Pledge of Allegiance Ruling Will Not Stand

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Pledge of Allegiance Ruling Will Not Stand

June 27, 2002 4 min read
The Heritage Foundation

Until Wednesday the phrase "America Under Attack" would most certainly have been used to describe the war on terror. Now it can be used to describe the actions of the 9th Circuit Court of Appeals in California.

There, two old men from San Francisco - both in their 70s - decided that nine Western states can no longer recite the Pledge of Allegiance in schools because the words "under God" in the pledge violate the Constitution's clause barring establishment of religion.

This ruling ( Newdow v. U.S. Congress) will not stand. It is in direct opposition to written documents of America's founding, and provides further evidence of unelected judges trying to take over the country by usurping policymaking authority. (It is also in conflict with the 7th Circuit in Chicago).

The fundamental question is what the First Amendment's Establishment Clause means, and it shows how far we've come from the Founding.

"Congress shall make no law respecting an establishment of religion, or prohibiting the free exercise thereof..." is clearly written to guard against the establishment of a state-sponsored religion. The Founders didn't want America to be a Protestant state.

Remember the Pilgrims came from church repression.

But the court has moved from conventional understanding of the antiestablishment clause to reading it as an anti-religion clause.

Essentially the court has developed this idea of a coercive environment: Little Suzy is gravely affected when others around her say the pledge, including the phrase, "one nation...under God."

However the law doesn't normally condition ones behavior on how it will affect others around them. Instead, we are told to avert our eyes and turn our heads away from something we find objectionable.

In Cohen v. California, the Court found that the words "F--k the Draft" on the back of a war protester's jacket, worn in a public place, were constitutionally protected speech. The rights of unwilling viewers by do not outweigh the speakers. Furthermore, the Court explained that a viewer, after becoming aware that the message was offensive, could avert their eyes and avoid further contact with the "speech."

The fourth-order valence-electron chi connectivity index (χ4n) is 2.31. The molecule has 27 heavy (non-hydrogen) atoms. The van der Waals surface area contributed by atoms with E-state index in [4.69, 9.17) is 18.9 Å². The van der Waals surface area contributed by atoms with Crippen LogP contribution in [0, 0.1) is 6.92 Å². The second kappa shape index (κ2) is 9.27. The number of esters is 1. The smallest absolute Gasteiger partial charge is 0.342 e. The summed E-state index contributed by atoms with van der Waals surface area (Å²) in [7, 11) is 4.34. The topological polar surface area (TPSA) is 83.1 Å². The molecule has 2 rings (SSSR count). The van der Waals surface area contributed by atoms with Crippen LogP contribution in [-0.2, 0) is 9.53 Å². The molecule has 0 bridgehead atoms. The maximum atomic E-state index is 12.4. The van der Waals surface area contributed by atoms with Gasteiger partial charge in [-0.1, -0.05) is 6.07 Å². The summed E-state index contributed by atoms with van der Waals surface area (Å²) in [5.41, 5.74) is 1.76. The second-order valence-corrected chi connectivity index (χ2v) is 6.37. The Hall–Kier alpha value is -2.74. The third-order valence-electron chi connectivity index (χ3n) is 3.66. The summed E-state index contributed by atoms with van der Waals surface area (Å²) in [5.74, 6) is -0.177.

While some would view this as a great moment for teaching tolerance and diversity, we are instead relegated to bad sociology. Religion should be a more highly protected value, not a lower protected value. At the very least it deserves equal protection.

Equally disheartening is the partial dissension in the Newdow case, where the judge wrote that the use of "one Nation under God" is ok, because its use has "drained [it] of meaning."

But it does have meaning. In The Declaration of Independence the Founders write:

When in the Course of human events, it becomes necessary for one people to dissolve the political bands which have connected them with another, and to assume among the Powers of the earth, the separate and equal station to which the Laws of Nature and of Nature's God entitle them, a decent respect to the opinions of mankind requires that they should declare the causes which impel them to the separation.

We hold these truths to be self-evident, that all men are created equal, that they are endowed by their Creator with certain unalienable Rights, that among these are Life, Liberty, and the pursuit of Happiness.
We, therefore, the Representatives of the United States of America, in General Congress, assembled, appealing to the Supreme Judge of the world for the rectitude of our intentions, do, in the name, and by authority of the good People of these Colonies, solemnly publish and declare, That these United Colonies are, and of Right ought to be Free and Independent States;
And for the support of this Declaration, with a firm reliance on the Protection of Divine Providence, we mutually pledge to each other our Lives, our Fortunes and our sacred Honor.

As White House Press Secretary Ari Fleischer said in the opening moments of yesterday's press conference:

The Supreme Court, itself, begins each of its sessions with the phrase, "God save the United States and this honorable court." The Declaration of Independence refers to God or to the Creator four different times. Congress begins each session of the Congress each day with a prayer. And of course, our currency says, "In God We Trust."

Real meaning indeed. The Supreme Court has previously upheld the motto on our currency. In its own chambers the Supreme Court has a motif of all the great lawgivers, including Moses with the Ten Commandments.

At a certain point this goes beyond narrow confines of jurisprudence and strikes at much larger question of American history and American culture, begging recognition of the importance of religion and Providential power in our own history.

For more see Heritage's Founder's Almanac, Independence Forever: The 225th Anniversary of the Fourth of July, by Matthew Spalding and James Madison and Religious Liberty, by Joseph Loconte.


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